NEWS: New productions announced for Christmas 22 and Spring 23
27 June 2022
World premiere of Christy Lefteri’s gripping best-selling novel, The Beekeeper of Aleppo adapted by Nesrin Alrefaai and Matthew Spangler
A co-production between Nottingham Playhouse, Theatre Royal Stratford East and the disability led company Ramps on the Moon – the premiere of Samson Hawkins’s Village Idiot commissioned by Nottingham Playhouse
A brand new version of children’s classic Goldilocks and the Three Bears by Anna Wheatley, perfect for little ones aged 3-8 and their grown-ups
As Nottingham Playhouse launches its new brochure for the late summer and autumn 2022 to early Spring 2023, today it reveals that its first production for 2023 will be the world premiere of Christy Lefteri’s gripping best-selling novel, The Beekeeper of Aleppo adapted by Nesrin Alrefaai and Matthew Spangler (who adapted Nottingham Playhouse’s international sell-out success The Kite Runner, which opens on Broadway this Summer). The production will be directed by Olivier Award winning Miranda Cromwell (Death of a Salesman – Young Vic, Piccadilly Theatre and opening on Broadway in September).
The Beekeeper of Aleppo will be followed by the premiere of a Nottingham Playhouse co-production with Theatre Royal Stratford East and Ramps on The Moon, Village Idiot by Samson Hawkins and is preceded by the late summer and autumn 2022 season which comprises the world premiere of the musical adaptation of Erik Kästner’s novel The Parent Trap, Identical, Adrian Scarborough’s adaptation of The Clothes They Stood Up In by Alan Bennett starring Sophie Thompson and Scarborough, Sheffield Theatres and Ramps on The Moon’s production of Much Ado About Nothing, the new production and regional premiere of recent National Theatre hit Nine Night and the eagerly awaited Nottingham Playhouse Christmas season, comprising the pantomime Dick Whittington and the younger children’s show Goldilocks and the Three Bears.
Running from 3 to 25 February 2023, The Beekeeper of Aleppo tells the story of Nuri, a beekeeper; and his wife, Afra, an artist. They live a simple life, rich in family and friends, in the beautiful Syrian city of Aleppo – until the unthinkable happens. When all they care for is destroyed by war, they are forced to escape. On their terrifying journey, they must face the pain of their own unbearable loss alongside incredible danger. Above all, they must journey to find each other again. This compassionate and beautiful play is a story of connection – between friends, families and strangers.
Christy Lefteri’s novel was the Winner of the Aspen Words Award, Runner up for the Dayton Literary Peace Prize, and one of The Times top three bestselling books of 2020. The Beekeeper of Aleppo is produced in association with Liverpool Everyman and Playhouse and UK Productions Ltd.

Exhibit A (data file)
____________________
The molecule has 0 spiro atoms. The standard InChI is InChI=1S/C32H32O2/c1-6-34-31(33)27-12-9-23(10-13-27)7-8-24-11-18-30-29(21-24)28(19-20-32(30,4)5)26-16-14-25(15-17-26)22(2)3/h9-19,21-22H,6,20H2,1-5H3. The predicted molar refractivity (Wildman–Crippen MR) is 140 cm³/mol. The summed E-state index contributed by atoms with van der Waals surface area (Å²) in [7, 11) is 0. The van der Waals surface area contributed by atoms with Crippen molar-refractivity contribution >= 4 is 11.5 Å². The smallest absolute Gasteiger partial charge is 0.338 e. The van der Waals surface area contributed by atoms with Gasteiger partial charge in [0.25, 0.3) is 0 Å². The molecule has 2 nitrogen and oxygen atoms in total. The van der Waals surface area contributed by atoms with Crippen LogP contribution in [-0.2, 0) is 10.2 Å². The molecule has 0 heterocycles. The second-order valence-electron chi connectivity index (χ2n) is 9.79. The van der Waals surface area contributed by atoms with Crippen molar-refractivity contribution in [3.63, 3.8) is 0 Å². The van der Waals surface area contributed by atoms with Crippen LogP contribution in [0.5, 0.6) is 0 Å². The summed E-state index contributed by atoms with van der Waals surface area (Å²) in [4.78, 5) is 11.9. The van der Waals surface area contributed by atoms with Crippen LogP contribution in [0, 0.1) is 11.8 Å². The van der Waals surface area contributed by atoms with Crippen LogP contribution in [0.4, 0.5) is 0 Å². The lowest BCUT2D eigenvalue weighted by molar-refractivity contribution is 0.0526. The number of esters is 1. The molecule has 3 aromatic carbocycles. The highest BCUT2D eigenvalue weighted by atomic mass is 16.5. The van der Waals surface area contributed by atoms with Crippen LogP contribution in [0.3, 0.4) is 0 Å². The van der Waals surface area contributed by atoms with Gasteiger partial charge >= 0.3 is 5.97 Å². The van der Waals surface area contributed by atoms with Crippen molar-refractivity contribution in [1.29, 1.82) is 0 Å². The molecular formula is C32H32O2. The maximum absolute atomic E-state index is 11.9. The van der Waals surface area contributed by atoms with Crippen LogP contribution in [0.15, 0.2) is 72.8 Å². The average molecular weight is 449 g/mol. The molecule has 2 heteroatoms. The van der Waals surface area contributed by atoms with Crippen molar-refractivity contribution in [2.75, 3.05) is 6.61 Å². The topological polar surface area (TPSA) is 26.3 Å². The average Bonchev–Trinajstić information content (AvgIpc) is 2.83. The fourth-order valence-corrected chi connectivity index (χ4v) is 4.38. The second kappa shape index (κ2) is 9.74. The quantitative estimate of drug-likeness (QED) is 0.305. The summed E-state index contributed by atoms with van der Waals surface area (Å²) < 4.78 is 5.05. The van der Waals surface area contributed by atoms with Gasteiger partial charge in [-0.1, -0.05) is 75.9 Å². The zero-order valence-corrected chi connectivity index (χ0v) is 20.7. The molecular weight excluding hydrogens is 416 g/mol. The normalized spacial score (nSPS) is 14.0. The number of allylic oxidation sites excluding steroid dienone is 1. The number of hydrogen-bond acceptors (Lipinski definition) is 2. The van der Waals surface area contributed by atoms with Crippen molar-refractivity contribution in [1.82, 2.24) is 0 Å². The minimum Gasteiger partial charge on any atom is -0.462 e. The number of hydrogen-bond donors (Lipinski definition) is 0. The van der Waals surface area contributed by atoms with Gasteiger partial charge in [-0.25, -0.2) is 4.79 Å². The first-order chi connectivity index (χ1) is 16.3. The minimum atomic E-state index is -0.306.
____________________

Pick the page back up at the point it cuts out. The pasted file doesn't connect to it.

A co-production between Nottingham Playhouse, Theatre Royal Stratford and the disability led company Ramps on the Moon heralds the spring with the premiere of Samson Hawkins’s Village Idiot, which runs from 11 to 25 March 2023.
Townies have decided they want a lie in, so they’re building a new high-speed railway. Issue is, it’s going right through Barbara Honeybone’s house, and she ‘ent having none of it. Barbara’s grandson Peter works for the townies and it’s his job to convince the village that having a 2-tonne bullet hurtling through the cabbage patches will actually be for the best. Then there’s Harry, Barbara’s younger grandson, he ‘ent that bothered about trains, he’s only got eyes for Debbie Mahoney. But the only thing Barbara hates more than townies is the Mahoneys. Welcome to Syresham, South Northamptonshire. It’s not quite the Cotswolds, but it does have Syresham’s Got Talent, the headline event of the village fair. There’ll be songs, dancing, magic, drag, a bit of wrestling, and Kevin’s doing a meat raffle (vegetarian option two tins of Strongbow).
Village Idiot is a raucous comedy, where family feuds kick-off as a country fair gets into full swing.
Nottingham Playhouse Artistic Director Adam Penford says –
These are two brilliant productions to kick off our 2023 season. The Beekeeper of Aleppo is a moving and timely testament to the resilence of the human spirit and above all, love. Based on the stunning novel, the award-winning team behind our hit production, The Kite Runner, bring this new adaptation to the stage. At the helm is one of theatre’s most exciting directors, Miranda Cromwell, and I’m thrilled to welcome her to the Playhouse for the first time. This is followed by local writer, Samson Hawkin’s, main stage debut. We’ve been developing Village Idiot with Samson for five years now. It’s a brutally funny look at small town life – irreverent, witty and brilliant.